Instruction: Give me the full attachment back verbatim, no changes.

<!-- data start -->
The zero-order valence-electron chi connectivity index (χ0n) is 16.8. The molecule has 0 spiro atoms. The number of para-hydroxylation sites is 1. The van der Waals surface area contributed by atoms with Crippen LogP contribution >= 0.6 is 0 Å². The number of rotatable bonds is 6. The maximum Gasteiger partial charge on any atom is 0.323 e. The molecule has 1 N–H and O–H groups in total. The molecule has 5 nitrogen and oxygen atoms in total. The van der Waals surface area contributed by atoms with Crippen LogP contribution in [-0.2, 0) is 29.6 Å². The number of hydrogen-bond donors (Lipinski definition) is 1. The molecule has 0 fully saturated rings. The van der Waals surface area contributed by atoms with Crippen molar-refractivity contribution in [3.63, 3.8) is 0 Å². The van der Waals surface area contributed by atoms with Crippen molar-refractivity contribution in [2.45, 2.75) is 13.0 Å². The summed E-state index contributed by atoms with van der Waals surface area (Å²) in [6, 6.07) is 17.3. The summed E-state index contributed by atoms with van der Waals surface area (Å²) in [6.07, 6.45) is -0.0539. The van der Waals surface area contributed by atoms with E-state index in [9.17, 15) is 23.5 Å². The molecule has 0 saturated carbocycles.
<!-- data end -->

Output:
The zero-order valence-electron chi connectivity index (χ0n) is 16.8. The molecule has 0 spiro atoms. The number of para-hydroxylation sites is 1. The van der Waals surface area contributed by atoms with Crippen LogP contribution >= 0.6 is 0 Å². The number of rotatable bonds is 6. The maximum Gasteiger partial charge on any atom is 0.323 e. The molecule has 1 N–H and O–H groups in total. The molecule has 5 nitrogen and oxygen atoms in total. The van der Waals surface area contributed by atoms with Crippen LogP contribution in [-0.2, 0) is 29.6 Å². The number of hydrogen-bond donors (Lipinski definition) is 1. The molecule has 0 fully saturated rings. The van der Waals surface area contributed by atoms with Crippen molar-refractivity contribution in [3.63, 3.8) is 0 Å². The van der Waals surface area contributed by atoms with Crippen molar-refractivity contribution in [2.45, 2.75) is 13.0 Å². The summed E-state index contributed by atoms with van der Waals surface area (Å²) in [6, 6.07) is 17.3. The summed E-state index contributed by atoms with van der Waals surface area (Å²) in [6.07, 6.45) is -0.0539. The van der Waals surface area contributed by atoms with E-state index in [9.17, 15) is 23.5 Å². The molecule has 0 saturated carbocycles.